The LEO satellite start-ups have taken the satellite manufacturers captive, explains Merritt, adding that they’ll then take end-user terminal manufacturing captive as well.
“That is not a business that we would pursue. Terrasat has both the products and the capacity to fulfil increasing requirements for LEO gateway IBUCs,” says Merritt.
In Terrasat’s experience, providing gateways indicates that advanced modulation schemes put pressure on amplifier performance, specifically linearity and Noise Power Ratio (NPR). Fortunately, Merritt notes, the company’s designs are meeting these demands. Considering LEO gateways, a key area of technology innovation that Terrasat is working on includes relevant developments in broadband Ka-band IBUC 2Gs. The IBUC 2G product is similar to the IBUC but comes in a smaller, more cost-effective package and is also powered by GaN technology.
The company also sees cybersecurity as a key technology concern for both military and commercial networks, and is investing in developments such as its third version of the Simple Network Management Protocol (SNMPv3). Customers are seeing the need to cyber-harden their network management, adds Merritt.
Even with the current transition, there is on-going business for all levels of user terminals for ground equipment suppliers, says Heidi Thelander, vice president of business development, Comtech Xicom Technologies. The transition is, however, affecting the timing, number, and type of gateways required for the new systems coming on line. The result is a change in the products required, and there is growing demand for large quantities of somewhat lower power, lower cost amplifiers, primarily in Ka-band but also in Ku- and V-band.“While our technology and product roadmaps have always had to be somewhat flexible and are adapted throughout each year, the shifting requirements for the large number of planned constellations, each with its own specific needs, currently has caused us to be in a continuous state of roadmap planning,” says Thelander.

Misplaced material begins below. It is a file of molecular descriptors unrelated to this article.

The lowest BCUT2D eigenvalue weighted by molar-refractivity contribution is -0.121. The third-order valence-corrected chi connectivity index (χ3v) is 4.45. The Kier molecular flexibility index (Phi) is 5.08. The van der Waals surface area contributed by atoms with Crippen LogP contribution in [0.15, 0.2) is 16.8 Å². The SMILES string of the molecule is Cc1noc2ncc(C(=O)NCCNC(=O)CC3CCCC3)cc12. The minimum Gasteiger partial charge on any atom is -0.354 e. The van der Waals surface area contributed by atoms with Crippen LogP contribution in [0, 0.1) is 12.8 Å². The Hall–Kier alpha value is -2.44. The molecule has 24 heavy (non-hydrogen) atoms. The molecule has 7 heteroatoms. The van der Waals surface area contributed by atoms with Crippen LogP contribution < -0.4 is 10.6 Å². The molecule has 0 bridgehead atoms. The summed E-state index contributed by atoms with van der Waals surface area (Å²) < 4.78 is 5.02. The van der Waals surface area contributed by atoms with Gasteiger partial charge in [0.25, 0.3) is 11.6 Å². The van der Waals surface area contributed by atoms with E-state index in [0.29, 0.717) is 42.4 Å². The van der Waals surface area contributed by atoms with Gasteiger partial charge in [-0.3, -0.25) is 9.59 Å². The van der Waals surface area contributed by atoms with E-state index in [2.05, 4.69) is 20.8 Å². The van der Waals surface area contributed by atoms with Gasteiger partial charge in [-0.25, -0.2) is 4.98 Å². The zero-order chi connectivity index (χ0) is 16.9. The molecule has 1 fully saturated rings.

This approach enables the company to swiftly meet new and changing requirements, and to prioritize new developments to match the state of the market. Comtech Xicom’s technology roadmap also encompasses continued development in its advanced product offering, including the first 250 Watt (W) V-band uplink TWTA, to support the larger High-Throughput Satellite (HTS) systems, which the company says will continue to operate, upgrade and expand. In parallel, Comtech Xicom has made advanced developments in millimeter-wave SSPAs to support the new non-GEO commercial systems.
Compared with five to 10 years ago, the roadmap now has greater focus on higher frequencies, including Q- and V-band, and on millimeter-wave GaN SSPAs power-combined to achieve higher power levels with good efficiency, as well as more complex and broadband frequency converters. The company has also continued to expand its in-house chip-and-wire assembly capability to increase technical and cost advantages over companies that use packaged parts for their SSPAs.